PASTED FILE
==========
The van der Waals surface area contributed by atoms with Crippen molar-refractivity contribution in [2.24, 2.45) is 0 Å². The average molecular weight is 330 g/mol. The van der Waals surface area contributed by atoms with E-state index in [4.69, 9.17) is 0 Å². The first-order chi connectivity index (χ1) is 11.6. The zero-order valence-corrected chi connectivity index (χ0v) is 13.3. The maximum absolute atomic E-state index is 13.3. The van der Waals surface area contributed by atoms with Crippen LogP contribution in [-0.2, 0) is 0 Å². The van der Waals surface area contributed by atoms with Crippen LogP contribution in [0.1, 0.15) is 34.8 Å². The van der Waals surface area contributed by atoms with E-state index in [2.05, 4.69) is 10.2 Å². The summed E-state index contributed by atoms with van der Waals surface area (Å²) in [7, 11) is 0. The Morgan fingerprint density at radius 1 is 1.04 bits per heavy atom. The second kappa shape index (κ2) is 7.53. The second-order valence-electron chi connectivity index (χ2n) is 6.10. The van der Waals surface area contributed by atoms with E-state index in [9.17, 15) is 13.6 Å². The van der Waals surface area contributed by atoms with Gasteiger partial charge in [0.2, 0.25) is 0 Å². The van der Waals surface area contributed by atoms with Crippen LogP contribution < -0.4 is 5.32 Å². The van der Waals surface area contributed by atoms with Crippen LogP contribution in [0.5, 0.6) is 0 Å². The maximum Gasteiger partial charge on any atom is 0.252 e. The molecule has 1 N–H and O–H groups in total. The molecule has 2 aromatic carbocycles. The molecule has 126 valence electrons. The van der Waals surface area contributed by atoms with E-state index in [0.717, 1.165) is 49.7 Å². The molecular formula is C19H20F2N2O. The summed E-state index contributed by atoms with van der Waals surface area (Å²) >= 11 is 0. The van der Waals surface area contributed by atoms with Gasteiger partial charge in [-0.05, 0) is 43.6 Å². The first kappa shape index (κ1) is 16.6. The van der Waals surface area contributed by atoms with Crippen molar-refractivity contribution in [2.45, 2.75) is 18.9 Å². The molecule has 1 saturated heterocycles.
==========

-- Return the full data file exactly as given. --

The van der Waals surface area contributed by atoms with Crippen molar-refractivity contribution in [2.24, 2.45) is 0 Å². The average molecular weight is 330 g/mol. The van der Waals surface area contributed by atoms with E-state index in [4.69, 9.17) is 0 Å². The first-order chi connectivity index (χ1) is 11.6. The zero-order valence-corrected chi connectivity index (χ0v) is 13.3. The maximum absolute atomic E-state index is 13.3. The van der Waals surface area contributed by atoms with Crippen LogP contribution in [-0.2, 0) is 0 Å². The van der Waals surface area contributed by atoms with Crippen LogP contribution in [0.1, 0.15) is 34.8 Å². The van der Waals surface area contributed by atoms with E-state index in [2.05, 4.69) is 10.2 Å². The summed E-state index contributed by atoms with van der Waals surface area (Å²) in [7, 11) is 0. The Morgan fingerprint density at radius 1 is 1.04 bits per heavy atom. The second kappa shape index (κ2) is 7.53. The second-order valence-electron chi connectivity index (χ2n) is 6.10. The van der Waals surface area contributed by atoms with E-state index in [9.17, 15) is 13.6 Å². The van der Waals surface area contributed by atoms with Gasteiger partial charge in [0.2, 0.25) is 0 Å². The van der Waals surface area contributed by atoms with Crippen LogP contribution < -0.4 is 5.32 Å². The van der Waals surface area contributed by atoms with Crippen LogP contribution in [0.5, 0.6) is 0 Å². The maximum Gasteiger partial charge on any atom is 0.252 e. The molecule has 1 N–H and O–H groups in total. The molecule has 2 aromatic carbocycles. The molecule has 126 valence electrons. The van der Waals surface area contributed by atoms with E-state index in [0.717, 1.165) is 49.7 Å². The molecular formula is C19H20F2N2O. The summed E-state index contributed by atoms with van der Waals surface area (Å²) >= 11 is 0. The van der Waals surface area contributed by atoms with Gasteiger partial charge in [-0.05, 0) is 43.6 Å². The first kappa shape index (κ1) is 16.6. The van der Waals surface area contributed by atoms with Crippen molar-refractivity contribution in [2.45, 2.75) is 18.9 Å². The molecule has 1 saturated heterocycles.